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Jewish Journal

Muslim metalheads rock out in Egypt

by Brad A. Greenberg

October 24, 2007 | 6:35 pm

A shorty from GOOD:

In Egypt, you’re much more likely to hear the call to prayer than a face-melting guitar solo, so Dutch photographer Aukje Dekker was surprised to find a thriving underground heavy- and death-metal scene. Fascinated, she documented it in a series of photos.

“In the West, heavy metal is generally associated with low lifes and trailer trash,” says Dekker, “but the situation in Egypt is completely reversed. These kids are the children of diplomats and other well-off Egyptians who get to travel abroad or who own a satellite television, which is how they got be exposed to heavy metal.”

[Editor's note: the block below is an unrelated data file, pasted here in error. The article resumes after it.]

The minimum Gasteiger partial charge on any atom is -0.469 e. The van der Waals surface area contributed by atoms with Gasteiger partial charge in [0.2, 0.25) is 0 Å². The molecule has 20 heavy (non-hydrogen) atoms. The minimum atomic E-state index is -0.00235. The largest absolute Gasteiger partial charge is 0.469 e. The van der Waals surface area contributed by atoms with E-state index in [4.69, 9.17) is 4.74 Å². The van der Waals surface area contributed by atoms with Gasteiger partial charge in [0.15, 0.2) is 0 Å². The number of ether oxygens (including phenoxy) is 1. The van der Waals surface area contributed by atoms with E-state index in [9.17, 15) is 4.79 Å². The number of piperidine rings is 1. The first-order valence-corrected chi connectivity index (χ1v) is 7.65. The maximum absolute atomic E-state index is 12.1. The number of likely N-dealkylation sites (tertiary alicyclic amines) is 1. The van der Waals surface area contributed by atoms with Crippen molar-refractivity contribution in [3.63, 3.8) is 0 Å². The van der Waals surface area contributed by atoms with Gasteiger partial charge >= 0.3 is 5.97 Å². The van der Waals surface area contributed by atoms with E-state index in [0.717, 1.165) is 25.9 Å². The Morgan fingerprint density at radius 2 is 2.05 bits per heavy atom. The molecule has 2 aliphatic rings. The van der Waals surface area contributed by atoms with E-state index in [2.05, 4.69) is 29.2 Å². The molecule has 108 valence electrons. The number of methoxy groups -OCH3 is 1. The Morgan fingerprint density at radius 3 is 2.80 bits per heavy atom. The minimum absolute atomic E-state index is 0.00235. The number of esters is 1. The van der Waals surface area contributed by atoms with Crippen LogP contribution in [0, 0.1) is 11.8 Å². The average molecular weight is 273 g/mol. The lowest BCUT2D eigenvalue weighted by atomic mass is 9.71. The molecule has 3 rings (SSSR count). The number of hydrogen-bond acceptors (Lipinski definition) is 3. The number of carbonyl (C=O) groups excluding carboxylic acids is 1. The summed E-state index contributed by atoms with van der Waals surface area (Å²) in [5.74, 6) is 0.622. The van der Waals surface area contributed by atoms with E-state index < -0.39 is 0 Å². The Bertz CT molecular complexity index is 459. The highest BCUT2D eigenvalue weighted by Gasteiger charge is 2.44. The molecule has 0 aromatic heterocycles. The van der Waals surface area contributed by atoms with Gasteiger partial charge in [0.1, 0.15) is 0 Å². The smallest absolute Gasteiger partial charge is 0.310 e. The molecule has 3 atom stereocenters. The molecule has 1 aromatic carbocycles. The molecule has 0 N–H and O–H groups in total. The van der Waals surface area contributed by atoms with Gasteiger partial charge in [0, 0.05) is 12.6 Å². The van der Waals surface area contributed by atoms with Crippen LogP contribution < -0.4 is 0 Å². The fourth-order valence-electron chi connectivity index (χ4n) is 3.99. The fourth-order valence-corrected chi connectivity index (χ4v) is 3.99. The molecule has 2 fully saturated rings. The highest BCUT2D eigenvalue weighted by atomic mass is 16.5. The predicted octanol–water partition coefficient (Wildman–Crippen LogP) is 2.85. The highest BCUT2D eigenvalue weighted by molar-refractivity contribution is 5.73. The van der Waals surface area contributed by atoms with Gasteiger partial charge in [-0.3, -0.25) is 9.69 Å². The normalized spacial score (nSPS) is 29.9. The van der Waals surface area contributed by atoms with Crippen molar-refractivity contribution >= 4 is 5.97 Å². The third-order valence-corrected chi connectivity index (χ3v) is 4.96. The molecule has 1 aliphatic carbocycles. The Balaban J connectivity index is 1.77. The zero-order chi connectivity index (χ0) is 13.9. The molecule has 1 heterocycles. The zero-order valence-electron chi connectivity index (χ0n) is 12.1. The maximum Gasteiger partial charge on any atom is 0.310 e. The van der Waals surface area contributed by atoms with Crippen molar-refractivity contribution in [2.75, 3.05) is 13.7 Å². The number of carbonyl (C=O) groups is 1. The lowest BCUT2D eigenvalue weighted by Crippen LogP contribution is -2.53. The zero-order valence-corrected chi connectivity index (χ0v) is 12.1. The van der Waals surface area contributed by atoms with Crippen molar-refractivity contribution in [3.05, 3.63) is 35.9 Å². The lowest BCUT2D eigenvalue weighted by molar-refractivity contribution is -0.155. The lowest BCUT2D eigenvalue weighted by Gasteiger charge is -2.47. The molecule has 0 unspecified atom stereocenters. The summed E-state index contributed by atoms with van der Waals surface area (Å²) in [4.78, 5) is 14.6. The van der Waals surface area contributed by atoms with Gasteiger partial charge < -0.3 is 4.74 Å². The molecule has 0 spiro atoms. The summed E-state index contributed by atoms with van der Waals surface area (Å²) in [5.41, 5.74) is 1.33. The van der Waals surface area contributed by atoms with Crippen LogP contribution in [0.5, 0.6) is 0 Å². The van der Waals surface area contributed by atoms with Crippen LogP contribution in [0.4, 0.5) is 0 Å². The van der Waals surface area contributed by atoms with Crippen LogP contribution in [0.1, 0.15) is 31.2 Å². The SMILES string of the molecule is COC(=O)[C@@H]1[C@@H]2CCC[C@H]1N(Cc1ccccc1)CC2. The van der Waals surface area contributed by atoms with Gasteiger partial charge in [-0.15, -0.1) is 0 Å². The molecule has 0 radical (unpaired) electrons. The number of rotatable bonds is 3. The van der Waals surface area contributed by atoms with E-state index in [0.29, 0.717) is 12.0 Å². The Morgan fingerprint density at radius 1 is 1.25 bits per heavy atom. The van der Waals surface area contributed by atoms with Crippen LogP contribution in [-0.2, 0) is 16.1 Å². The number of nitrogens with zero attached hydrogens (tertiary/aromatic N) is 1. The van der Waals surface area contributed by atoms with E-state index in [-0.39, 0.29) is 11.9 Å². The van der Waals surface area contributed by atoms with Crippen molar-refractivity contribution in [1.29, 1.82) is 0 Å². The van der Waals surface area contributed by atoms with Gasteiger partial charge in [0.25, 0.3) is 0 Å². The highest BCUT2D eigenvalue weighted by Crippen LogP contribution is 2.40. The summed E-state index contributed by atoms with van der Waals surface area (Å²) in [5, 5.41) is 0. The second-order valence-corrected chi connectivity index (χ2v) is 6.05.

A 1997 government crackdown on “Satanic music” led to dozens of arrests and the banning of concerts, but the scene is enjoying something of a comeback. “There is still a general consensus that heavy metal is a Satanic expression,” says Dekker, “so when these kids walk down the street with their long black hair and matching T-shirts, they are often called names, but that doesn’t stop them from pursuing their musical passion.”

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